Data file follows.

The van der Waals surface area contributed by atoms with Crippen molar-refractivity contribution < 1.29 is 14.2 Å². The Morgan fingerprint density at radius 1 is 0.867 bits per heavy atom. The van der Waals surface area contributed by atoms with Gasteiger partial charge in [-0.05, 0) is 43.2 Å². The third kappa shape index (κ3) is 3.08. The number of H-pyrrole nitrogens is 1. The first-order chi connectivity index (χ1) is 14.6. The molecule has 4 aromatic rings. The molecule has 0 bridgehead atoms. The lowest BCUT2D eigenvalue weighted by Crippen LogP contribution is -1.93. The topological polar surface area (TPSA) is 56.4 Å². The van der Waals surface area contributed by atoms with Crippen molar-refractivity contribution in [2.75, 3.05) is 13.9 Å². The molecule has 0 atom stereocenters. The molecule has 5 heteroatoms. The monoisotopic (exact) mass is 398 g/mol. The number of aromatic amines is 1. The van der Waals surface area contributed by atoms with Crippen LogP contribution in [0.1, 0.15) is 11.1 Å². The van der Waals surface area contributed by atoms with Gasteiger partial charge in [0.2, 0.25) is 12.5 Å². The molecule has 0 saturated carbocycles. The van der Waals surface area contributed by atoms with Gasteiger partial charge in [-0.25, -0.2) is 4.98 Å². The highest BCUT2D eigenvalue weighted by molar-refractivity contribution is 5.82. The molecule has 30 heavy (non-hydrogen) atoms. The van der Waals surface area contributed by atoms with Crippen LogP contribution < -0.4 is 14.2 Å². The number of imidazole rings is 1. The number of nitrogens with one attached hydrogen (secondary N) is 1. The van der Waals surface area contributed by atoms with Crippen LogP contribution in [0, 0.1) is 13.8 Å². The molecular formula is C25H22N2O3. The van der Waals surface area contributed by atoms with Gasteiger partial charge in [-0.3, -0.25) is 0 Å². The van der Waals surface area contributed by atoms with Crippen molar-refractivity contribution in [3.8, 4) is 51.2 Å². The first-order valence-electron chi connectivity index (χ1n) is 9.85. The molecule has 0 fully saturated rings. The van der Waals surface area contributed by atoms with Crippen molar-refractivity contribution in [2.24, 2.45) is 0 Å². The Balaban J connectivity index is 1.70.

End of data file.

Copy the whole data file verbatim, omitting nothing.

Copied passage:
The van der Waals surface area contributed by atoms with Crippen molar-refractivity contribution < 1.29 is 14.2 Å². The Morgan fingerprint density at radius 1 is 0.867 bits per heavy atom. The van der Waals surface area contributed by atoms with Gasteiger partial charge in [-0.05, 0) is 43.2 Å². The third kappa shape index (κ3) is 3.08. The number of H-pyrrole nitrogens is 1. The first-order chi connectivity index (χ1) is 14.6. The molecule has 4 aromatic rings. The molecule has 0 bridgehead atoms. The lowest BCUT2D eigenvalue weighted by Crippen LogP contribution is -1.93. The topological polar surface area (TPSA) is 56.4 Å². The van der Waals surface area contributed by atoms with Crippen molar-refractivity contribution in [2.75, 3.05) is 13.9 Å². The molecule has 0 atom stereocenters. The molecule has 5 heteroatoms. The monoisotopic (exact) mass is 398 g/mol. The number of aromatic amines is 1. The van der Waals surface area contributed by atoms with Crippen LogP contribution in [0.1, 0.15) is 11.1 Å². The van der Waals surface area contributed by atoms with Gasteiger partial charge in [0.2, 0.25) is 12.5 Å². The molecule has 0 saturated carbocycles. The van der Waals surface area contributed by atoms with Gasteiger partial charge in [-0.25, -0.2) is 4.98 Å². The highest BCUT2D eigenvalue weighted by molar-refractivity contribution is 5.82. The molecule has 30 heavy (non-hydrogen) atoms. The van der Waals surface area contributed by atoms with Crippen LogP contribution < -0.4 is 14.2 Å². The number of imidazole rings is 1. The number of nitrogens with one attached hydrogen (secondary N) is 1. The van der Waals surface area contributed by atoms with Crippen LogP contribution in [0, 0.1) is 13.8 Å². The molecular formula is C25H22N2O3. The van der Waals surface area contributed by atoms with Gasteiger partial charge in [-0.3, -0.25) is 0 Å². The van der Waals surface area contributed by atoms with Crippen molar-refractivity contribution in [3.8, 4) is 51.2 Å². The first-order valence-electron chi connectivity index (χ1n) is 9.85. The molecule has 0 fully saturated rings. The van der Waals surface area contributed by atoms with Crippen molar-refractivity contribution in [2.24, 2.45) is 0 Å². The Balaban J connectivity index is 1.70.